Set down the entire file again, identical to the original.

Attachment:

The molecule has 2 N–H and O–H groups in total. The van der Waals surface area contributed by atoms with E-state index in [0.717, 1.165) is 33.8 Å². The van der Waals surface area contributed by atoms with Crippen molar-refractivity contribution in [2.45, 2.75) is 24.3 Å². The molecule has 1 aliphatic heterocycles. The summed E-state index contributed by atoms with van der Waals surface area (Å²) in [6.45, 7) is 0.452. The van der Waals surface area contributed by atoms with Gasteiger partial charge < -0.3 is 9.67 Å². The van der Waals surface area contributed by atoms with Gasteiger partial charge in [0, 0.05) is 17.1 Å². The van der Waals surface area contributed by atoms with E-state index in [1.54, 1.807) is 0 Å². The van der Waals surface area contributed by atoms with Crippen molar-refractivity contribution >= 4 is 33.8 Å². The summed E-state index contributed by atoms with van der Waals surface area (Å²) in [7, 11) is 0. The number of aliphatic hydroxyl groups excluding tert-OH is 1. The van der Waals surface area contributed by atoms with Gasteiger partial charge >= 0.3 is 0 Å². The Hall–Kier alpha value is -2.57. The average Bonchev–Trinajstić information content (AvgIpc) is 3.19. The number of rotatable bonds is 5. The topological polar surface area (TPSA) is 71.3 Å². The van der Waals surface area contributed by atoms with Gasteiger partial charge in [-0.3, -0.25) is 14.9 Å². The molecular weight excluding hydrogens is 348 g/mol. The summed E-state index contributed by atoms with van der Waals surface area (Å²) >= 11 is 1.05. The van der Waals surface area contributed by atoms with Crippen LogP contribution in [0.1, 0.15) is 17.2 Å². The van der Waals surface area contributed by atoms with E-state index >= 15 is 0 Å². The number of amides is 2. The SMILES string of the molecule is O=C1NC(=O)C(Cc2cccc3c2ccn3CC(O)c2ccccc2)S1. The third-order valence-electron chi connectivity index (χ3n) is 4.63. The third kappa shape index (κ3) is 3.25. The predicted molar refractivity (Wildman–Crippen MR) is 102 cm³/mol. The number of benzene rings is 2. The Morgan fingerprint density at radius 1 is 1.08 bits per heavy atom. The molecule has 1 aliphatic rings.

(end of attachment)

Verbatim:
The molecule has 2 N–H and O–H groups in total. The van der Waals surface area contributed by atoms with E-state index in [0.717, 1.165) is 33.8 Å². The van der Waals surface area contributed by atoms with Crippen molar-refractivity contribution in [2.45, 2.75) is 24.3 Å². The molecule has 1 aliphatic heterocycles. The summed E-state index contributed by atoms with van der Waals surface area (Å²) in [6.45, 7) is 0.452. The van der Waals surface area contributed by atoms with Gasteiger partial charge < -0.3 is 9.67 Å². The van der Waals surface area contributed by atoms with Gasteiger partial charge in [0, 0.05) is 17.1 Å². The van der Waals surface area contributed by atoms with E-state index in [1.54, 1.807) is 0 Å². The van der Waals surface area contributed by atoms with Crippen molar-refractivity contribution >= 4 is 33.8 Å². The summed E-state index contributed by atoms with van der Waals surface area (Å²) in [7, 11) is 0. The number of aliphatic hydroxyl groups excluding tert-OH is 1. The van der Waals surface area contributed by atoms with Gasteiger partial charge >= 0.3 is 0 Å². The Hall–Kier alpha value is -2.57. The average Bonchev–Trinajstić information content (AvgIpc) is 3.19. The number of rotatable bonds is 5. The topological polar surface area (TPSA) is 71.3 Å². The van der Waals surface area contributed by atoms with Gasteiger partial charge in [-0.3, -0.25) is 14.9 Å². The molecular weight excluding hydrogens is 348 g/mol. The summed E-state index contributed by atoms with van der Waals surface area (Å²) >= 11 is 1.05. The van der Waals surface area contributed by atoms with Crippen LogP contribution in [0.1, 0.15) is 17.2 Å². The van der Waals surface area contributed by atoms with E-state index >= 15 is 0 Å². The number of amides is 2. The SMILES string of the molecule is O=C1NC(=O)C(Cc2cccc3c2ccn3CC(O)c2ccccc2)S1. The third-order valence-electron chi connectivity index (χ3n) is 4.63. The third kappa shape index (κ3) is 3.25. The predicted molar refractivity (Wildman–Crippen MR) is 102 cm³/mol. The number of benzene rings is 2. The Morgan fingerprint density at radius 1 is 1.08 bits per heavy atom. The molecule has 1 aliphatic rings.